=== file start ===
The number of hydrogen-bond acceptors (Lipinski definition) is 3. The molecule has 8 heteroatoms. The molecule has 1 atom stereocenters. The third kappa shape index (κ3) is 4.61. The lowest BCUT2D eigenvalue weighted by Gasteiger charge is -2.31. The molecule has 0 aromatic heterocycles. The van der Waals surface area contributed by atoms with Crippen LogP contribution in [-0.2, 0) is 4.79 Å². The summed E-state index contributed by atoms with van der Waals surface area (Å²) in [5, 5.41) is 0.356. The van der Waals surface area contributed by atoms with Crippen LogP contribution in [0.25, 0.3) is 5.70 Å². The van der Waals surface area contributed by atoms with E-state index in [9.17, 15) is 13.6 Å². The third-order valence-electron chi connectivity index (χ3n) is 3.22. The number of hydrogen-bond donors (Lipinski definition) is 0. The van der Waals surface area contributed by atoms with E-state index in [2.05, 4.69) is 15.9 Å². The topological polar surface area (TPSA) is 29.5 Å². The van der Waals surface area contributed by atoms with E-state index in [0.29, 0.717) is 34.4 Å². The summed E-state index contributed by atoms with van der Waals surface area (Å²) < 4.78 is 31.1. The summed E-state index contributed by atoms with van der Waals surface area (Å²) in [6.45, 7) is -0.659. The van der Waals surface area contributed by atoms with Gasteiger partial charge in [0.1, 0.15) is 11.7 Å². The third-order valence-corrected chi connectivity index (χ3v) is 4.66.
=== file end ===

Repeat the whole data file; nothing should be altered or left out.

The number of hydrogen-bond acceptors (Lipinski definition) is 3. The molecule has 8 heteroatoms. The molecule has 1 atom stereocenters. The third kappa shape index (κ3) is 4.61. The lowest BCUT2D eigenvalue weighted by Gasteiger charge is -2.31. The molecule has 0 aromatic heterocycles. The van der Waals surface area contributed by atoms with Crippen LogP contribution in [-0.2, 0) is 4.79 Å². The summed E-state index contributed by atoms with van der Waals surface area (Å²) in [5, 5.41) is 0.356. The van der Waals surface area contributed by atoms with Crippen LogP contribution in [0.25, 0.3) is 5.70 Å². The van der Waals surface area contributed by atoms with E-state index in [9.17, 15) is 13.6 Å². The third-order valence-electron chi connectivity index (χ3n) is 3.22. The number of hydrogen-bond donors (Lipinski definition) is 0. The van der Waals surface area contributed by atoms with E-state index in [2.05, 4.69) is 15.9 Å². The topological polar surface area (TPSA) is 29.5 Å². The van der Waals surface area contributed by atoms with E-state index in [0.29, 0.717) is 34.4 Å². The summed E-state index contributed by atoms with van der Waals surface area (Å²) < 4.78 is 31.1. The summed E-state index contributed by atoms with van der Waals surface area (Å²) in [6.45, 7) is -0.659. The van der Waals surface area contributed by atoms with Gasteiger partial charge in [0.1, 0.15) is 11.7 Å². The third-order valence-corrected chi connectivity index (χ3v) is 4.66.